The comments drew a sharp rebuke from Chukwukere and Huang, both of whom asserted that the S.A. has an obligation to address issues that extend beyond East Hill.

“I do not believe that we should be shying away from political things that are going to directly affect our futures and our students,” Huang said. “I do agree, to some part, that we should remain bipartisan and make sure all students from any side of the aisle can feel that they are safe … But I completely disagree with [Anadkat] that we should be staying away from political issues because we fear that some students don’t want to talk about it.”

Chukwukere went one step further, stating that Anadkat’s views are “very dismissive and very disrespectful to marginalized students on campus.”

“Whether you know it or not … you cannot sit here and tell people that we cannot engage with these national politics, because they affect all students,” Chukwukere said, highlighting Roe v. Wade, gender identity rights, immigration and police violence as issues the S.A. has a duty to speak out on.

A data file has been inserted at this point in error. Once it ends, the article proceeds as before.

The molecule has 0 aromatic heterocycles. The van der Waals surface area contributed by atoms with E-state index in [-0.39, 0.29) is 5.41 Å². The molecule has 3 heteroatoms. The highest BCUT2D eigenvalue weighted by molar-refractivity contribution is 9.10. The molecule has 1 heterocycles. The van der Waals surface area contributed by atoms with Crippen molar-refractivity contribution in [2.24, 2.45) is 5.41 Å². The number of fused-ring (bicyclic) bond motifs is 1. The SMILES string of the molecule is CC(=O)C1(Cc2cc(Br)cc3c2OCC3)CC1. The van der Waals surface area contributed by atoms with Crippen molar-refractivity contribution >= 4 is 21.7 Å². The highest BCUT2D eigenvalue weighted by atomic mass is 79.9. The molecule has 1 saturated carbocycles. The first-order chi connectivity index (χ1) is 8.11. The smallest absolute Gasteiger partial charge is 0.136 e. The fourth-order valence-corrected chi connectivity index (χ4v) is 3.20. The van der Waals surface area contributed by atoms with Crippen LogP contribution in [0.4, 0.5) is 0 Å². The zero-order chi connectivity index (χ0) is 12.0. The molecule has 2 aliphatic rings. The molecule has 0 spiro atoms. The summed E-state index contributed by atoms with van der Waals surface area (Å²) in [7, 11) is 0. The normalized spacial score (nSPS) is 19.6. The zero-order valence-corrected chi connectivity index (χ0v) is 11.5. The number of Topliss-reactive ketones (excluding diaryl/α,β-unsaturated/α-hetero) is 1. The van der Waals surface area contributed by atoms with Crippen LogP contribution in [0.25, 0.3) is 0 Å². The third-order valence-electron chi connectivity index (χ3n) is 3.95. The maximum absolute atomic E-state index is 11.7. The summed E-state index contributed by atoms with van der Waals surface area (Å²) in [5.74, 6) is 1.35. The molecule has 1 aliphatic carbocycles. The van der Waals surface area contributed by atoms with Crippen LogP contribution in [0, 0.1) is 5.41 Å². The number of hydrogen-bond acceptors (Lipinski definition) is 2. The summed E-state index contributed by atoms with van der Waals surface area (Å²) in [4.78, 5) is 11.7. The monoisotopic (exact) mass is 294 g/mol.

The pandemic also played a central role in the debate. While a series of early COVID-19 clusters prompted fears that campus would be forced to temporarily shutter its doors, all three candidates expressed satisfaction over the University’s recent performance, while underscoring some areas for improvement.

“I think that it’s important we recognize that the University is doing a really good job with the amount of contact tracing,” Chukwukere said. “[However], students are miserable with … professors who aren’t reading the room and all of the other daily stresses on top of having a pandemic.”

All three candidates highlighted insufficient access to mental health services as an area in which the University has faltered.

“The coronavirus has caused so much stress and anxiety for virtually everyone really,” Anadkat said. “And so that really is a department that needs to be beefed up.”